Cannizaro House


I am not a Womble. I’d like to make this entirely clear, just in case any of you were wondering. If I were a Womble, I’d probably fancy myself as the stern and avuncular Great Uncle Bulgaria, but I’m more likely to end up as the ineffectual and slothful Orinoco. In either case, my preferred habitat would be Wimbledon Common, that haven of green space and tranquillity in south-west London, where I could potter around in a restful and undisturbed fashion, where the only sound I heard would be my creator Mike Batt’s irritating yet strangely catchy theme tune. I might not be organised, or work as a team, but I like to think that I, too, would be able to womble free.

Exterior Sunset

However, the existence of the rather splendid Cannizaro House to the south of the Common means that, if I had to put down more permanent roots, I would quite like it to be there. The impressive building was constructed in the early 19th century by the flamboyant Duke of Cannizaro, who had clearly decided that Wimbledon was the perfect place to set up a home-from-home. (The similarities between Italy and SW19 are not immediately apparent, but I’m sure he had his reasons.) Since then, it has hosted a variety of the great and the good, including Wilde, Tennyson and Henry James. And now, the Duchess and I, Orinoco himself.

When we sauntered in on an unusually bright Friday evening, we were greeted charmingly but raised an eyebrow at the bass-heavy sound of ‘chart hits’. The receptionist smiled, “Wedding”. Ah. It comes as little surprise that somewhere as gorgeously ornate as Cannizaro is heavily in demand for society weddings and the conservatory, the Orangerie, had been booked up on the night of our visit. Which was little hardship, as we were dining in the main restaurant, and had heard spectacular things about the food. We were, I think it’s fair to say, excited.

Cannizaro Tim Henman Suite cp

The journey up to the room was a leisurely one, thanks to London’s slowest lift, but we found this a welcome change of pace from the shuddering speed-jolts that can be found at the likes of The Shard, and indeed enjoyed the few moments of rapt contemplation that we had while journeying up the couple of floors to our room. Upon arrival, we were delighted by the crisp, enormous bed (the Duchess promptly annexing her side, as is the dear woman’s wont), the gorgeous views over Cannizaro Park behind, the well-appointed bathroom and, in a splendid touch, a sherry decanter, thoughtfully placed for our refreshment needs.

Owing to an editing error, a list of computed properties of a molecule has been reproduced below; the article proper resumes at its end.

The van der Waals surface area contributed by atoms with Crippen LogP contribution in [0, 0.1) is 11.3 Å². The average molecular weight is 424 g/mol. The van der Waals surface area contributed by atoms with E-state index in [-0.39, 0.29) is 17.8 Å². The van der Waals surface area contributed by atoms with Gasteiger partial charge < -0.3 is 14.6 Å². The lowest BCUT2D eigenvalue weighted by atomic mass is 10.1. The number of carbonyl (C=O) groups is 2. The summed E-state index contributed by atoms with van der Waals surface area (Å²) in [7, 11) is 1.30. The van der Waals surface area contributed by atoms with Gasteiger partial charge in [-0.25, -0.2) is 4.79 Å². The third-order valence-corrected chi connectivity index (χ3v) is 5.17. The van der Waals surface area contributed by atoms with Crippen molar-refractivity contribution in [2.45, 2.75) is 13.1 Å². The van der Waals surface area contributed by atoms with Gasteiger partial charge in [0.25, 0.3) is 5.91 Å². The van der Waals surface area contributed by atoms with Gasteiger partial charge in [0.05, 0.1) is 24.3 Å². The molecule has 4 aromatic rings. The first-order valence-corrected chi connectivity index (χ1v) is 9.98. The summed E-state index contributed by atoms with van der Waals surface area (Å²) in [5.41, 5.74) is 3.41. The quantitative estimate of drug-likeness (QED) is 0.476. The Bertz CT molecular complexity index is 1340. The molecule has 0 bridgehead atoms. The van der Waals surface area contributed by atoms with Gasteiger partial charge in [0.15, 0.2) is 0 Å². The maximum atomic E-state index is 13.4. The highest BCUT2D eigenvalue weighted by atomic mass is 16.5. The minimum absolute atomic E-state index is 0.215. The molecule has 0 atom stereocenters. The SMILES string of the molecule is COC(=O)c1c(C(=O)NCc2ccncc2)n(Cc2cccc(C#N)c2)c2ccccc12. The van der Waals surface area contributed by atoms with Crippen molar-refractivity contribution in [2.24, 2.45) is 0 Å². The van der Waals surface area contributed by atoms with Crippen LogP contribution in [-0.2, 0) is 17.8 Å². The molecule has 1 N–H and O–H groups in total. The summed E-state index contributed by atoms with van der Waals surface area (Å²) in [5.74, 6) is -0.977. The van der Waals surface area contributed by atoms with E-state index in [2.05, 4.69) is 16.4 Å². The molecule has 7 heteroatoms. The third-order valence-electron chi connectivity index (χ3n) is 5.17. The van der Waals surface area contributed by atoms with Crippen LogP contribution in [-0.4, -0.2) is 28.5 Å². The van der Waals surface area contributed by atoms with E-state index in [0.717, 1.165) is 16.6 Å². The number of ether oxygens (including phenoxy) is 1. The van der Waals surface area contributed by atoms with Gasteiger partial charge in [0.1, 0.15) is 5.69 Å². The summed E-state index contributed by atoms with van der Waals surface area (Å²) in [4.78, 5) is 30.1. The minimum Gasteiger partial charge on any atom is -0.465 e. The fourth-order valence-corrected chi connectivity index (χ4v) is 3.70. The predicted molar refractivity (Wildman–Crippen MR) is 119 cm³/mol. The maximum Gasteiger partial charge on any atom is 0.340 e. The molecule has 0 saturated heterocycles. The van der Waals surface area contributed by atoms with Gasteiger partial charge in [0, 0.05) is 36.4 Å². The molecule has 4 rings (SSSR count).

These needs, for hunger and thirst – terrible things, often very pronounced in my case – were soon met by dinner in the restaurant. I’d actually eaten there a couple of years ago and, it must be said, had been more impressed by the stunning views over the garden than by the food. Now, thankfully, the culinary fireworks matched the panoramas. Under head chef Christian George, the à la carte is modishly short, offering a half-dozen choices per course, all of which are described with one word; ‘Quail’, ‘Pea’ and the like. My quail, a ballotine of the bird bolstered with black pudding and asparagus, was excellent, but the Duchess won both the starter and main course round with her ‘Pea’, which introduced sheep’s curd, ‘pea snow’ and various other bits of trickery to something quite extraordinarily good. She then followed this with a dish of seared yellow fin tuna which stunned me – no tuna aficionado – with its depth of flavour and complexity. It wasn’t just as good a tuna I’d had before at Nobu and the like – it was better. Washed down with a fine bottle of Portuguese red, it was a repast fit for a Duke, or even Oscar Wilde. Our endlessly friendly waitress Poe, a veteran of various Four Seasons hotels, provided the warmth and humour to compliment the fabulous food before us. All in, it was one of the best dinners I’ve had around London for months.

Loggia HiRes

After a restful night’s sleep, followed by an excellent breakfast (full English for me, smoked salmon and scrambled egg for the Duchess – I preferred mine, seizing a small portion of the initiative that I had lost the previous evening), we prepared, reluctantly, to head across the Common once more back to civilisation. As we departed, across the suspiciously clean green spaces (perhaps due to our furry friends and their antics during the night), a little tune came into my throat, and burst out, unannounced. ‘Underground, overground, wombling free…’

The Duchess looked at me, askance. Reader, you would not wish for such a fate. And so I piped down, remained docile and well-behaved and carried on walking, retrieving the odd item of rubbish as I went. Perhaps, when I head to Wimbledon, I do revert to Wombledom after all. I can think of worse things to do.

View Hotel Info, Rates & Availability


Leave A Reply